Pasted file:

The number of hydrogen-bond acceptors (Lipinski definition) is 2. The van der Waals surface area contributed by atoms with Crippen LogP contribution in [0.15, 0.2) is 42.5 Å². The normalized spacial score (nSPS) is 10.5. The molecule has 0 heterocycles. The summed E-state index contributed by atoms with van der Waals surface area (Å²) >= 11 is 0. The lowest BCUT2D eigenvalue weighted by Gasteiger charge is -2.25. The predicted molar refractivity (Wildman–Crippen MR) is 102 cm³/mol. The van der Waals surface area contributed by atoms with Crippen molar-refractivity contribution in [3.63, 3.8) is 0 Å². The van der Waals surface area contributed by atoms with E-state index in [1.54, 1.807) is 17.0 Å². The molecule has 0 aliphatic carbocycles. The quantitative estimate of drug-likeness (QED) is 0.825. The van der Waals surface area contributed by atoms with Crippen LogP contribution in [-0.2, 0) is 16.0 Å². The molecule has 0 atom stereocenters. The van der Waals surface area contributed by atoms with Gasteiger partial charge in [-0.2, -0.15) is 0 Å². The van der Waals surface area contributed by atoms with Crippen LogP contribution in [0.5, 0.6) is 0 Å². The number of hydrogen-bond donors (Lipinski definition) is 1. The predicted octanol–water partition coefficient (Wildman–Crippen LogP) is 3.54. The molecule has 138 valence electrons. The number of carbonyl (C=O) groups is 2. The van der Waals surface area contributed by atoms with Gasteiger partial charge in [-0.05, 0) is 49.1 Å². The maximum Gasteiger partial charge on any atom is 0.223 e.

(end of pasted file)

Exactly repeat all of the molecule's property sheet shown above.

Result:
The number of hydrogen-bond acceptors (Lipinski definition) is 2. The van der Waals surface area contributed by atoms with Crippen LogP contribution in [0.15, 0.2) is 42.5 Å². The normalized spacial score (nSPS) is 10.5. The molecule has 0 heterocycles. The summed E-state index contributed by atoms with van der Waals surface area (Å²) >= 11 is 0. The lowest BCUT2D eigenvalue weighted by Gasteiger charge is -2.25. The predicted molar refractivity (Wildman–Crippen MR) is 102 cm³/mol. The van der Waals surface area contributed by atoms with Crippen molar-refractivity contribution in [3.63, 3.8) is 0 Å². The van der Waals surface area contributed by atoms with E-state index in [1.54, 1.807) is 17.0 Å². The molecule has 0 aliphatic carbocycles. The quantitative estimate of drug-likeness (QED) is 0.825. The van der Waals surface area contributed by atoms with Crippen LogP contribution in [-0.2, 0) is 16.0 Å². The molecule has 0 atom stereocenters. The van der Waals surface area contributed by atoms with Gasteiger partial charge in [-0.2, -0.15) is 0 Å². The van der Waals surface area contributed by atoms with Crippen LogP contribution in [0.5, 0.6) is 0 Å². The number of hydrogen-bond donors (Lipinski definition) is 1. The predicted octanol–water partition coefficient (Wildman–Crippen LogP) is 3.54. The molecule has 138 valence electrons. The number of carbonyl (C=O) groups is 2. The van der Waals surface area contributed by atoms with Gasteiger partial charge in [-0.05, 0) is 49.1 Å². The maximum Gasteiger partial charge on any atom is 0.223 e.